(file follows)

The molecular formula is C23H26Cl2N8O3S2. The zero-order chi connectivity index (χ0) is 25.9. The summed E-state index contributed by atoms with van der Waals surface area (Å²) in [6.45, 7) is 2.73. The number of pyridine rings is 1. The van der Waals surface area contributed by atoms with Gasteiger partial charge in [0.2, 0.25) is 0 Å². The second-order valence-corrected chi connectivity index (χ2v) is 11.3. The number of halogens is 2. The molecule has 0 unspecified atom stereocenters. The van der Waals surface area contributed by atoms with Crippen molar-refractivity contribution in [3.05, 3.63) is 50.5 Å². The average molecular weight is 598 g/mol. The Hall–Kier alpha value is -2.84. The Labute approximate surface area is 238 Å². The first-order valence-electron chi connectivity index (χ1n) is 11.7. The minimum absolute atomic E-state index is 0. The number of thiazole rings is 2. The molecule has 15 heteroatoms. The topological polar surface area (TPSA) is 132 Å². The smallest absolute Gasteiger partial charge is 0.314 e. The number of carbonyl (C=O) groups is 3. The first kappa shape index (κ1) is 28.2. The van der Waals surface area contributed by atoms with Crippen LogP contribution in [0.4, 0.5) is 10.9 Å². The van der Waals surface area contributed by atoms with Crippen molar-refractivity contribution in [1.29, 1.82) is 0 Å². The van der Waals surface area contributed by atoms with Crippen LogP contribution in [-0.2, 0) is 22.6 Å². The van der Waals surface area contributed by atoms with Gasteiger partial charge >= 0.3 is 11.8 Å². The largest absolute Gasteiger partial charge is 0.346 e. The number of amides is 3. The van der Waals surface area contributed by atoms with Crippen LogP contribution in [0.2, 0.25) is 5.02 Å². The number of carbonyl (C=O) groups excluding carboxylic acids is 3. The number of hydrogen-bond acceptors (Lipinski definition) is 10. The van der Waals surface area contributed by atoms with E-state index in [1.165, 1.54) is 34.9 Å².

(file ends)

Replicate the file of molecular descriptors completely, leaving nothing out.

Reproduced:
The molecular formula is C23H26Cl2N8O3S2. The zero-order chi connectivity index (χ0) is 25.9. The summed E-state index contributed by atoms with van der Waals surface area (Å²) in [6.45, 7) is 2.73. The number of pyridine rings is 1. The van der Waals surface area contributed by atoms with Gasteiger partial charge in [0.2, 0.25) is 0 Å². The second-order valence-corrected chi connectivity index (χ2v) is 11.3. The number of halogens is 2. The molecule has 0 unspecified atom stereocenters. The van der Waals surface area contributed by atoms with Crippen molar-refractivity contribution in [3.05, 3.63) is 50.5 Å². The average molecular weight is 598 g/mol. The Hall–Kier alpha value is -2.84. The Labute approximate surface area is 238 Å². The first-order valence-electron chi connectivity index (χ1n) is 11.7. The minimum absolute atomic E-state index is 0. The number of thiazole rings is 2. The molecule has 15 heteroatoms. The topological polar surface area (TPSA) is 132 Å². The smallest absolute Gasteiger partial charge is 0.314 e. The number of carbonyl (C=O) groups is 3. The first kappa shape index (κ1) is 28.2. The van der Waals surface area contributed by atoms with Crippen LogP contribution in [0.4, 0.5) is 10.9 Å². The van der Waals surface area contributed by atoms with Crippen molar-refractivity contribution in [1.29, 1.82) is 0 Å². The van der Waals surface area contributed by atoms with Crippen LogP contribution in [-0.2, 0) is 22.6 Å². The van der Waals surface area contributed by atoms with Gasteiger partial charge >= 0.3 is 11.8 Å². The largest absolute Gasteiger partial charge is 0.346 e. The number of amides is 3. The van der Waals surface area contributed by atoms with Crippen LogP contribution in [0.2, 0.25) is 5.02 Å². The number of carbonyl (C=O) groups excluding carboxylic acids is 3. The number of hydrogen-bond acceptors (Lipinski definition) is 10. The van der Waals surface area contributed by atoms with E-state index in [1.165, 1.54) is 34.9 Å².